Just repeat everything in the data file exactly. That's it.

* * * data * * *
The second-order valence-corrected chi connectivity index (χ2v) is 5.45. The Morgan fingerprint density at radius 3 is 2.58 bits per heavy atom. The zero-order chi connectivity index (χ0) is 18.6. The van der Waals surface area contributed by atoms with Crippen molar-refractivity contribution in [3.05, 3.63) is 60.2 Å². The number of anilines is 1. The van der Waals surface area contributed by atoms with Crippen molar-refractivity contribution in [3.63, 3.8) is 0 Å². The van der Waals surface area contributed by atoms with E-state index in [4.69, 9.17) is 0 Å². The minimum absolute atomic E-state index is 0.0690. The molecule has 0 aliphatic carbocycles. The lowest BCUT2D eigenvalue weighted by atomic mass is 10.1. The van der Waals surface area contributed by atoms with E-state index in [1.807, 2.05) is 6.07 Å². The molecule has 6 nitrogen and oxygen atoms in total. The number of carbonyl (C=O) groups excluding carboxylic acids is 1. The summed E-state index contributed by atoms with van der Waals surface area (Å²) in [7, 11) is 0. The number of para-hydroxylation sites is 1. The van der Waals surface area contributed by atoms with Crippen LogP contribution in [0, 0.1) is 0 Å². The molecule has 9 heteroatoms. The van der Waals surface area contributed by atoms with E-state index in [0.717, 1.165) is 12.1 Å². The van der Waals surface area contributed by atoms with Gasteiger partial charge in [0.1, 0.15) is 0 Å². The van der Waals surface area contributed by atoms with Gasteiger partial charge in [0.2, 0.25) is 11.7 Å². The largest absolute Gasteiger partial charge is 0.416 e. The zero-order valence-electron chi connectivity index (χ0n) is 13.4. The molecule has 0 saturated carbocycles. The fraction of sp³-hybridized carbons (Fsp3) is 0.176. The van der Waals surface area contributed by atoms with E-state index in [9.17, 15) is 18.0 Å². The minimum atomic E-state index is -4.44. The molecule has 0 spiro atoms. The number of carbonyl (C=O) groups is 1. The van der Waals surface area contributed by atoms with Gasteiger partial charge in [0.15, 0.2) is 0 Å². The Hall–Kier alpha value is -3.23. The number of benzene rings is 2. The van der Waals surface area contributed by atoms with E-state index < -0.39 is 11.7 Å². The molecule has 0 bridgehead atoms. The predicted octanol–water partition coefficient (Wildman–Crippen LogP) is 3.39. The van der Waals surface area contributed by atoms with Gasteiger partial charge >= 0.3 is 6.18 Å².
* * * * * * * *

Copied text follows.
The second-order valence-corrected chi connectivity index (χ2v) is 5.45. The Morgan fingerprint density at radius 3 is 2.58 bits per heavy atom. The zero-order chi connectivity index (χ0) is 18.6. The van der Waals surface area contributed by atoms with Crippen molar-refractivity contribution in [3.05, 3.63) is 60.2 Å². The number of anilines is 1. The van der Waals surface area contributed by atoms with Crippen molar-refractivity contribution in [3.63, 3.8) is 0 Å². The van der Waals surface area contributed by atoms with E-state index in [4.69, 9.17) is 0 Å². The minimum absolute atomic E-state index is 0.0690. The molecule has 0 aliphatic carbocycles. The lowest BCUT2D eigenvalue weighted by atomic mass is 10.1. The van der Waals surface area contributed by atoms with E-state index in [1.807, 2.05) is 6.07 Å². The molecule has 6 nitrogen and oxygen atoms in total. The number of carbonyl (C=O) groups excluding carboxylic acids is 1. The summed E-state index contributed by atoms with van der Waals surface area (Å²) in [7, 11) is 0. The number of para-hydroxylation sites is 1. The van der Waals surface area contributed by atoms with Crippen LogP contribution in [0, 0.1) is 0 Å². The molecule has 9 heteroatoms. The van der Waals surface area contributed by atoms with E-state index in [0.717, 1.165) is 12.1 Å². The van der Waals surface area contributed by atoms with Gasteiger partial charge in [0.1, 0.15) is 0 Å². The van der Waals surface area contributed by atoms with Gasteiger partial charge in [0.2, 0.25) is 11.7 Å². The largest absolute Gasteiger partial charge is 0.416 e. The zero-order valence-electron chi connectivity index (χ0n) is 13.4. The molecule has 0 saturated carbocycles. The fraction of sp³-hybridized carbons (Fsp3) is 0.176. The van der Waals surface area contributed by atoms with E-state index in [9.17, 15) is 18.0 Å². The minimum atomic E-state index is -4.44. The molecule has 0 spiro atoms. The number of carbonyl (C=O) groups is 1. The van der Waals surface area contributed by atoms with Gasteiger partial charge in [0.15, 0.2) is 0 Å². The Hall–Kier alpha value is -3.23. The number of benzene rings is 2. The van der Waals surface area contributed by atoms with E-state index < -0.39 is 11.7 Å². The molecule has 0 bridgehead atoms. The predicted octanol–water partition coefficient (Wildman–Crippen LogP) is 3.39. The van der Waals surface area contributed by atoms with Gasteiger partial charge >= 0.3 is 6.18 Å².